The Royal (Dick) School of Veterinary Studies

Gut bacteria transplants could ease chronic illness

Studies examine prospects of healthy gut bacteria donations to manage inflammatory gut conditions in dogs.

Researchers are investigating the potential of managing chronic gut conditions by transplanting beneficial gut bacteria in faeces from healthy dogs into affected dogs.

Experts in veterinary internal medicine are studying the technique as a treatment that could be tailored to alleviate long-term illness, and reduce reliance on conventional treatment with antibiotics and immune suppressants.

The potential treatment may help dogs affected by chronic inflammatory enteropathy, which is similar to inflammatory bowel disease in humans.

Scientists are also researching the impact of different types of fibre in canine diets, which could be used to generate beneficial bacteria in the guts of healthy dogs, for donation to sick dogs.

Studying inflammation

In the first of these studies, stools recovered from healthy dogs were used to prepare an enema that was administered to dogs affected by chronic inflammatory enteropathy.

The treated dogs were monitored for changes to the composition of microbiological organisms in their gut, by analysis of their faeces. Influencing the types of organisms in the gut could affect inflammation and offer a route to managing illness.

Early results suggest treatment gives temporary improvement, and vets are analysing their results in detail.

Studying the effect of fibre

In separate research, vets studied the potential for altering the gut bacteria of healthy dogs by managing the types of fibre in their diet.

Their findings could establish whether the composition of bacteria in the guts of donor dogs could be managed to create bespoke transplants for dogs with gastrointestinal conditions.

Dogs were fed one of three different types of fibre twice daily for 3 weeks, and their stool analysed once a week to monitor the impact of their diet on the composition and diversity of microorganisms and other substances in the gut.

Scientists are currently analysing the outcomes of their study.

Fibre in the diet has long been associated with benefits for the treatment of gastrointestinal conditions, and previous studies suggest fibre can improve friendly gut flora and create anti-inflammatory conditions, but the biological mechanisms underpinning these are not well understood.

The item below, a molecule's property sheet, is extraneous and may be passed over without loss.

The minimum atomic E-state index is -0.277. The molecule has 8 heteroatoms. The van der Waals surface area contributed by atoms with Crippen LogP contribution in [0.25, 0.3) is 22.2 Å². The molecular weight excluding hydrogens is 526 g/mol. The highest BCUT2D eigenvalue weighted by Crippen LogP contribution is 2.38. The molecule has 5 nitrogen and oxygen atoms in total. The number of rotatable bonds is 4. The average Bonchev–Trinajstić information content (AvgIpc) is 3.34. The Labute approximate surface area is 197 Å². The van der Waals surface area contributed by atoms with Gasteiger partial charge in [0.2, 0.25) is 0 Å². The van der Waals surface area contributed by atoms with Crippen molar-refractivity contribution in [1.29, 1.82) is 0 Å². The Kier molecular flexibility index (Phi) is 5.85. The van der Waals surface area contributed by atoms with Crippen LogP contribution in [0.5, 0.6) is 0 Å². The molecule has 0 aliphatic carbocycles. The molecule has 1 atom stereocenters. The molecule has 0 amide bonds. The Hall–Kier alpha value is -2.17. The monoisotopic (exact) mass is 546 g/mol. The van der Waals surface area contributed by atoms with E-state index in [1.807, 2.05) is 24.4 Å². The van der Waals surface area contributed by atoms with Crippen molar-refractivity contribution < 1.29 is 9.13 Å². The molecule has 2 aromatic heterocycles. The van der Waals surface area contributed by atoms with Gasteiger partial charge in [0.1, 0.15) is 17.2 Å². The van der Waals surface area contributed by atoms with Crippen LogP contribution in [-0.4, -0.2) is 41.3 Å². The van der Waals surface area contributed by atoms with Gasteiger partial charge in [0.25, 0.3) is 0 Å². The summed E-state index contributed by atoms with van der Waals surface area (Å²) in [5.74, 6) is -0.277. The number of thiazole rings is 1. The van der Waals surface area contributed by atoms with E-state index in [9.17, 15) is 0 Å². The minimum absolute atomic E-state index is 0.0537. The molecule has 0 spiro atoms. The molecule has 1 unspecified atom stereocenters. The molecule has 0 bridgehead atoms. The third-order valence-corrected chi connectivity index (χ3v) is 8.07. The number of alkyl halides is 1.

Experts hope the results of their research, supported by the Fiona and Ian Russell Seed Corn Fund, will enable a step toward the development of faecal transplants as a standard treatment for gastrointestinal conditions.

Transplantation of faecal microbiota holds much promise to address chronic gut conditions, both as a novel treatment to ease the condition in affected dogs and also as an alternative to the long-term use of antibiotics and probiotics.

Silke SalavatiSenior Lecturer in Small Animal Internal Medicine and member of the international Companion Animal Faecal Bank Consortium

 

About the Royal (Dick) School of Veterinary Studies 

The Royal (Dick) School of Veterinary Studies is a one-of-a-kind centre of excellence in clinical activity, teaching and research. Our purpose-built campus, set against the backdrop of the beautiful Pentland Hills Regional Park, is home to more than eight hundred staff and almost fourteen hundred students, all of whom contribute to our exceptional community ethos. 

The School comprises: 

The Roslin Institute 

The Global Academy of Agriculture and Food Security 

The Roslin Innovation Centre 

The Hospital for Small Animals 

Equine Veterinary Services 

Farm Animal Services 

Easter Bush Pathology 

The Jeanne Marchig International Centre for Animal Welfare Education 

We represent the largest concentration of animal science-related expertise in Europe, impacting local, regional, national and international communities in terms of economic growth, the provision of clinical services and the advancement of scientific knowledge.